If you want one, I'd advise waiting at least until the end of October, a few sources have been saying the 13" is next up on the Retina upgrade docket. If it's anything like the 15"s, that means a few hundred more for a far better screen, SSD, and more RAM.

    As for the current one, pretty easy to extrapolate, slightly better battery life, slightly better CPU performance, up to 60% better GPU.
  • secretmanofagent - Thursday, July 19, 2012 - link

    That makes no sense to me. The 13" to my knowledge has never had a discrete graphics card, and it would be very close to the 13" MBA (and has never had quad core). It would make more sense to drop the 13" MBP and just do the updates on the MBA.
  • joer80 - Wednesday, July 18, 2012 - link

    I agree with this review. (Owner of rMBP.) Good job AnandTech!
  • nikolayo - Wednesday, July 18, 2012 - link

    Am I the only one who believes that in 2012 a 1440x900 screen is entirely inadequate for a top-tier notebook which MBP aspires to be?
  • tipoo - Wednesday, July 18, 2012 - link

    On this site, probably. I love my 1920x1080 on 15".
  • pmhparis - Thursday, July 19, 2012 - link

    I appreciated my Dell e6500s 15" 1920x1200 too but
    - it was heavy, & I carried it work-home half the time on my back
    - It had throttlegate problems where GPU use would throttle the CPU down to 10%
    - It's middle of the road build quality meant that it was coming apart at the seams.

    My daughter's 2009 MBP is in great shape even if has a few dents from being put in a bookbag that was dropped a couple times.

    I now have a rMBP that I'll certainly use 2 x longer than any PC I've had up to now. Why is it that some people believe that a PC that is cheaper but needs to be replaced more often is less expensive?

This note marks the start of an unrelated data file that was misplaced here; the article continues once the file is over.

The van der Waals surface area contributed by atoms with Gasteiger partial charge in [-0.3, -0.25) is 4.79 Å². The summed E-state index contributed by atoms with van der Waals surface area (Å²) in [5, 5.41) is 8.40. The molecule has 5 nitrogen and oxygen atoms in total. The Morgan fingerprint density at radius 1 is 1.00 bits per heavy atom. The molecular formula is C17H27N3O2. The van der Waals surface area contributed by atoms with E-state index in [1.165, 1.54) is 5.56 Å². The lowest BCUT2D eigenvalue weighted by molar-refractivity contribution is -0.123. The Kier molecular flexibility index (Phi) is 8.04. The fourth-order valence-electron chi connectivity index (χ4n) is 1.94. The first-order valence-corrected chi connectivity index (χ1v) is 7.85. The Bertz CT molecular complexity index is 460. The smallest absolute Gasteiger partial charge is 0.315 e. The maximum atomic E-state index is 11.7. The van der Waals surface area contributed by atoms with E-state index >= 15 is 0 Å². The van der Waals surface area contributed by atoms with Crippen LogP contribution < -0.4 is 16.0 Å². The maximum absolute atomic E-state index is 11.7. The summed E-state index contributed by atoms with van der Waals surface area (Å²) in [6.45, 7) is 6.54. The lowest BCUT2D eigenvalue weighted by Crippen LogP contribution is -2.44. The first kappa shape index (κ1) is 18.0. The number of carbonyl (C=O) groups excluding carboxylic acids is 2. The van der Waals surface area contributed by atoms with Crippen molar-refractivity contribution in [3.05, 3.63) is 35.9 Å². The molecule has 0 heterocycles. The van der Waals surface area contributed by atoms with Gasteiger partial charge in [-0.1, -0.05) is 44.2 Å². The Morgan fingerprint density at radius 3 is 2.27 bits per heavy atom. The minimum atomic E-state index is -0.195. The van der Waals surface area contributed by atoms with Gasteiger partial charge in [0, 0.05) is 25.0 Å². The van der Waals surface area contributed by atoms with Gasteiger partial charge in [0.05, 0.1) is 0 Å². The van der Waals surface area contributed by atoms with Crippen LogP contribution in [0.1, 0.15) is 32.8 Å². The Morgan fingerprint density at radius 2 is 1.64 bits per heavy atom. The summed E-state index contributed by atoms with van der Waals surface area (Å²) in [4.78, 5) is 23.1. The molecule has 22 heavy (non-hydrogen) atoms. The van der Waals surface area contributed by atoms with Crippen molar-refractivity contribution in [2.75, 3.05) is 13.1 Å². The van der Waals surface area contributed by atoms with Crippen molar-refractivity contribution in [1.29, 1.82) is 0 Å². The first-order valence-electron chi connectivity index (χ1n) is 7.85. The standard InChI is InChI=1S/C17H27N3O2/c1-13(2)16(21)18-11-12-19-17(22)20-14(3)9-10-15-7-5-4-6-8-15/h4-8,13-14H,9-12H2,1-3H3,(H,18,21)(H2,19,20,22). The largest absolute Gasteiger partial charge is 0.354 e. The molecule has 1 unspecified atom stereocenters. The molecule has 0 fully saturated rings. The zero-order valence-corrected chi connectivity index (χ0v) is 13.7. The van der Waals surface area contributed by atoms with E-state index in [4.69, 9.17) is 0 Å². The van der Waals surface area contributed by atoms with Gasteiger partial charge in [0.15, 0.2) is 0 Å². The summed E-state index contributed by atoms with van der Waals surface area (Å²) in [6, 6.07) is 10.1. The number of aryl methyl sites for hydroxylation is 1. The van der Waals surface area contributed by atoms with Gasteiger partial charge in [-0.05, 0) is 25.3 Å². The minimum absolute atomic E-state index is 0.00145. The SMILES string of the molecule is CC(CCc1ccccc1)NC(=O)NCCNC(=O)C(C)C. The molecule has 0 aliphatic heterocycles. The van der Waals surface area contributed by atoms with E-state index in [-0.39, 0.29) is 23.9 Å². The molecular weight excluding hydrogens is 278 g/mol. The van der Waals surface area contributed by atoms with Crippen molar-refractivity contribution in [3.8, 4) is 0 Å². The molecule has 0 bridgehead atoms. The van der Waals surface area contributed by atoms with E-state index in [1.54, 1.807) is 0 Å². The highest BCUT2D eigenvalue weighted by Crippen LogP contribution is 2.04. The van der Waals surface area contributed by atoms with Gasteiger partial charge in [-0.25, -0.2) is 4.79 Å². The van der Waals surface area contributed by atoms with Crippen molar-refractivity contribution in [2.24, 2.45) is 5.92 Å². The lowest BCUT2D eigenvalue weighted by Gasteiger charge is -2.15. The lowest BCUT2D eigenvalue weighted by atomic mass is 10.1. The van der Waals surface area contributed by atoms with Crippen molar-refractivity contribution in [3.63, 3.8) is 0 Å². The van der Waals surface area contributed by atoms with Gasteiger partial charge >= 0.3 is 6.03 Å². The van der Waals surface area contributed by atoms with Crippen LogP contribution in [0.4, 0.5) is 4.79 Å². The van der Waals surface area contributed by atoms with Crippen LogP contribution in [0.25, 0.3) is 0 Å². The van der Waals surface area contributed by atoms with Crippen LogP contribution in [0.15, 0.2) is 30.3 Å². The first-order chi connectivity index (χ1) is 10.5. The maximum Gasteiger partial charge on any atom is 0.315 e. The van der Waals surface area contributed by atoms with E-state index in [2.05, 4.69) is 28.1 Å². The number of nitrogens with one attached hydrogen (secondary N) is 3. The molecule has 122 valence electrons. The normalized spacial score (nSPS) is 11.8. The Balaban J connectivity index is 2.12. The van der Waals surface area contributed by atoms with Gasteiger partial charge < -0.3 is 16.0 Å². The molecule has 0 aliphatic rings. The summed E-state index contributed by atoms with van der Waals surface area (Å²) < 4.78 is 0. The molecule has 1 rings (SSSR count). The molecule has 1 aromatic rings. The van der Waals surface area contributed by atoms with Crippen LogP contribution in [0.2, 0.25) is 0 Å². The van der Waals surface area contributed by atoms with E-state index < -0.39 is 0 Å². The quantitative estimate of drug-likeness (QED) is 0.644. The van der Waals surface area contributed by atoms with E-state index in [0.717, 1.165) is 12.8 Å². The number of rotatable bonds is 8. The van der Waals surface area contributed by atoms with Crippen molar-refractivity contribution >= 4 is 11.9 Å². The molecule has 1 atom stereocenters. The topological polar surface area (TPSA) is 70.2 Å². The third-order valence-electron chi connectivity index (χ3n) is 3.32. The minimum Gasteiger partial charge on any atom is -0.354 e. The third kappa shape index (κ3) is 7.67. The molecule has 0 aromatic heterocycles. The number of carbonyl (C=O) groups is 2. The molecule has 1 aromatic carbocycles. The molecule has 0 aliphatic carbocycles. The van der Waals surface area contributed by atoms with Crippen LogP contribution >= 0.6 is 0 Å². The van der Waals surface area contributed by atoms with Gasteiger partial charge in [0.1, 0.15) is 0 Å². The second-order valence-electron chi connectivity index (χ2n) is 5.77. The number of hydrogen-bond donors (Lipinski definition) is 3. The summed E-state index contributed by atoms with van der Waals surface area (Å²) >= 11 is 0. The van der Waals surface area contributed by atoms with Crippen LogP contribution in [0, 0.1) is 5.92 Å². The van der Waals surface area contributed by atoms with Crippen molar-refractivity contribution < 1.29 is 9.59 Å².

• Death666Angel - Friday, July 20, 2012 - link

    Wow, I don't see how you manage to engage in any of the conversations to which you replied. You just ended up bashing on Dell notebook, praising an Apple notebook and making a general statement that is (as most general statements) very flawed. Good job! :D
  • tipoo - Thursday, August 16, 2012 - link

    Whoops, read OP as adequate, not inadequate.
  • sudokill - Wednesday, July 18, 2012 - link

    If you buy a 2012 MBP, ditch the optical drive and put a 256GB SSD, upgrade to the higher res screen, you essentially get the rMBP price. But for losing the retina screen, you get completely replaceable parts (keep in mind the warranty is still the same at 1 year for both), over 1TB of total internal storage (you keep the original 750GB HDD), same SSD speed, ethernet port, FW port, and the ability to upgrade/change components. The retina screen is nice, but is it really worth all that??

    The most important is the peace of mind... if any little component goes bad on the rMBP after a year, you'll have to scrap the whole thing or pay an arm or leg to fix. With the regular MBP, you can easily replace your own parts.
  • inplainview - Wednesday, July 18, 2012 - link

    That is if you live in the US with the crappy warranty. However in Europe the warranty is two years...